For the past two years, we’ve reported that the post-recession upswing in new car buying in North America seems to have plateaued. Environmental factors have led to Millennials buying fewer cars than their parents’ generation, and wealthy folk have proven unable to pick up the slack — as no amount of money allows you to drive several cars at the same time.
Most major carmakers posted declining U.S. deliveries in July, and August’s data proved a mixed bag. However, America isn’t the only big market that’s taking a beating. The First World seems to have collectively surpassed peak growth and now has to ride out an extended period where volume dwindles until some other nation can afford to import container ships full of sparkly new automobiles.
While sales numbers are a decent metric for assessing volume, they don’t give an accurate representation of what’s actually happening at the dealership. Instead, the figure represents the number of models an automaker was able to move from the factory. Theoretically, a manufacturer could load up a bunch of trucks at the end of the month and count them as “sold” to bolster volume — whether or not real people actually bought them.
Dealer throughput is better for assessing the current consumer climate. But we’re sure you won’t be surprised to hear that it’s cold and only expected to get colder. U.S. dealership throughput, the average number of new-vehicle sales per dealership, is expected to slip 2.9 percent this year. That equates to a mean of 920 vehicles in 2018, down from 947 in 2017.
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- Daniel J Until we get a significant charging infrastructure and change times get under 10 minutes, yes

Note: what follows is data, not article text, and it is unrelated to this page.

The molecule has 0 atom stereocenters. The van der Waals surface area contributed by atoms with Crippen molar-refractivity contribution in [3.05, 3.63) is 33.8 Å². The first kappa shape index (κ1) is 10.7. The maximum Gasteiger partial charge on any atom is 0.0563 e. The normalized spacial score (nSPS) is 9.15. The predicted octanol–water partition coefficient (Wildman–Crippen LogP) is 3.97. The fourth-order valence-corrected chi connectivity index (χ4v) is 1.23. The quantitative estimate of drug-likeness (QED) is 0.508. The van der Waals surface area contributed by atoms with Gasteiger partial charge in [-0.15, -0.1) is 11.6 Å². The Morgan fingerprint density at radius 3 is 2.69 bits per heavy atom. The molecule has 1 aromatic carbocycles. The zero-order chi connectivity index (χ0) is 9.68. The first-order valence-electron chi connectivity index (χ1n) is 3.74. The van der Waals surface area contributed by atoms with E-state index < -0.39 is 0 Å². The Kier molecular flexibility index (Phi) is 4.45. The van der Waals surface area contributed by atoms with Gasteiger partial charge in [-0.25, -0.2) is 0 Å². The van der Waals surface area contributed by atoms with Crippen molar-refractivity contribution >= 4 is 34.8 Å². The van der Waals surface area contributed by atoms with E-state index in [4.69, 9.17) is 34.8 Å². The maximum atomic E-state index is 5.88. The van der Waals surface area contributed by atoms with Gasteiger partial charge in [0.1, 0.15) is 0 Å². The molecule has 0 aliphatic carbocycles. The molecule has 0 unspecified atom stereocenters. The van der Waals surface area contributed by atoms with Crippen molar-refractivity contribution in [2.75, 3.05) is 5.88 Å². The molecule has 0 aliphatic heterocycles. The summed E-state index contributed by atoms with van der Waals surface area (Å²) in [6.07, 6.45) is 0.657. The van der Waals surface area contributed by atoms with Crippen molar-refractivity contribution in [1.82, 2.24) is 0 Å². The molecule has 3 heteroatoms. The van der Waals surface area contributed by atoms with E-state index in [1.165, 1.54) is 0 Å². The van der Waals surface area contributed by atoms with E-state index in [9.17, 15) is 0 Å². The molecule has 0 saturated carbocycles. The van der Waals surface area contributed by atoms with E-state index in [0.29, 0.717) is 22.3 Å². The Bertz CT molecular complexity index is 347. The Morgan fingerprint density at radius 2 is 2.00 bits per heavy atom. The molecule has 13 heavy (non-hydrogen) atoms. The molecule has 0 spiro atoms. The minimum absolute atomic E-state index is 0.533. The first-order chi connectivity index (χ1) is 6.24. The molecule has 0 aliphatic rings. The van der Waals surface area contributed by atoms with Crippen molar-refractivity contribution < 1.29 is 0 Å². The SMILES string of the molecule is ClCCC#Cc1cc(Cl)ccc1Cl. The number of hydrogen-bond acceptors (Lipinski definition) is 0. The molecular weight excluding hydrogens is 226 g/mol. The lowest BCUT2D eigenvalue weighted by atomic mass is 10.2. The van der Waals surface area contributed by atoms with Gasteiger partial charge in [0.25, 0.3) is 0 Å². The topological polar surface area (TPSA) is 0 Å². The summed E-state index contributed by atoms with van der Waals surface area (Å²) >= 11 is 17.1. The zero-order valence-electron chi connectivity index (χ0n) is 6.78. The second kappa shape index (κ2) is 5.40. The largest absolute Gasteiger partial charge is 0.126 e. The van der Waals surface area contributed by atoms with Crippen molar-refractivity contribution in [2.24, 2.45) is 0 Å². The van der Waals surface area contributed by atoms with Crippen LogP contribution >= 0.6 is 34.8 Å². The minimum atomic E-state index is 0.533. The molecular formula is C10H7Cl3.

- Mike I own 2 gm 6.2 vehicles. They are great. I do buy alot of gas. However, I would not want the same vehicles if they were v6's. Jusy my opinion. I believe that manufacturers need to offer engine options for the customer. The market will speak on what the consumer wants.For example, I dont see the issue with offering a silverado with 4cyl , 6 cyl, 5.3 v8, 6.2 v8, diesel options. The manufacturer will charge accordingly.
- Mike What percentage of people who buy plug in hybrids stop charging them daily after a few months? Also, what portion of the phev sales are due to the fact that the incentives made them a cheaper lease than the gas only model? (Im thinking of the wrangler 4xe). I wish there was a way to dig into the numbers deeper.
- CEastwood If it wasn't for the senior property tax freeze in NJ I might complain about this raising my property taxes since most of that tax goes to the schools . I'm not totally against EVs , but since I don't drive huge miles and like to maintain my own vehicles they are not practical especially since I keep a new vehicle long term and nobody has of yet run into the cost of replacing the battery on an EV .
- Aquaticko Problem with PHEV is that, like EVs, they still require a behavioral change over ICE/HEV cars to be worth their expense and abate emissions (whichever is your goal). Studies in the past have shown that a lot of PHEV drivers don't regularly plug-in, meaning they're just less-efficient HEVs.I'm left to wonder how big a battery a regular HEV could have without needing to be a PHEV.